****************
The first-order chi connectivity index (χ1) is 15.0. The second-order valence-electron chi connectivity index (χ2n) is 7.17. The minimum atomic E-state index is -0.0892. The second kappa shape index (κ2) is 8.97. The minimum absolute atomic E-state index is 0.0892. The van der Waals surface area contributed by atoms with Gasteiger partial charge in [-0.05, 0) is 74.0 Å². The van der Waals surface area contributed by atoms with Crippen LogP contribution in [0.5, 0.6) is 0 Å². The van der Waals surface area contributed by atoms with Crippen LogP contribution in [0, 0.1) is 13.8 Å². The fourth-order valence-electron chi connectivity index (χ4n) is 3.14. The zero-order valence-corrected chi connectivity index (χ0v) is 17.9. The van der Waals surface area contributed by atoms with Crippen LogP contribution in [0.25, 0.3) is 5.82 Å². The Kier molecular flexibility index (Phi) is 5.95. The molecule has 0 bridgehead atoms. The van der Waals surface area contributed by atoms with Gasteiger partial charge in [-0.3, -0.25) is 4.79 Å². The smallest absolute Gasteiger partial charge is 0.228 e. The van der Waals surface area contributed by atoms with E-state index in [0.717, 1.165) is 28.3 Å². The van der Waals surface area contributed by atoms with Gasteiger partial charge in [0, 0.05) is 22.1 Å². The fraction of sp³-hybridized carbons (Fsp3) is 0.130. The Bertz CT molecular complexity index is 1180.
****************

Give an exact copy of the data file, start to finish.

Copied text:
The first-order chi connectivity index (χ1) is 15.0. The second-order valence-electron chi connectivity index (χ2n) is 7.17. The minimum atomic E-state index is -0.0892. The second kappa shape index (κ2) is 8.97. The minimum absolute atomic E-state index is 0.0892. The van der Waals surface area contributed by atoms with Gasteiger partial charge in [-0.05, 0) is 74.0 Å². The van der Waals surface area contributed by atoms with Crippen LogP contribution in [0.5, 0.6) is 0 Å². The van der Waals surface area contributed by atoms with Crippen LogP contribution in [0, 0.1) is 13.8 Å². The fourth-order valence-electron chi connectivity index (χ4n) is 3.14. The zero-order valence-corrected chi connectivity index (χ0v) is 17.9. The van der Waals surface area contributed by atoms with Crippen LogP contribution in [0.25, 0.3) is 5.82 Å². The Kier molecular flexibility index (Phi) is 5.95. The molecule has 0 bridgehead atoms. The van der Waals surface area contributed by atoms with Gasteiger partial charge in [-0.3, -0.25) is 4.79 Å². The smallest absolute Gasteiger partial charge is 0.228 e. The van der Waals surface area contributed by atoms with E-state index in [0.717, 1.165) is 28.3 Å². The van der Waals surface area contributed by atoms with Gasteiger partial charge in [0, 0.05) is 22.1 Å². The fraction of sp³-hybridized carbons (Fsp3) is 0.130. The Bertz CT molecular complexity index is 1180.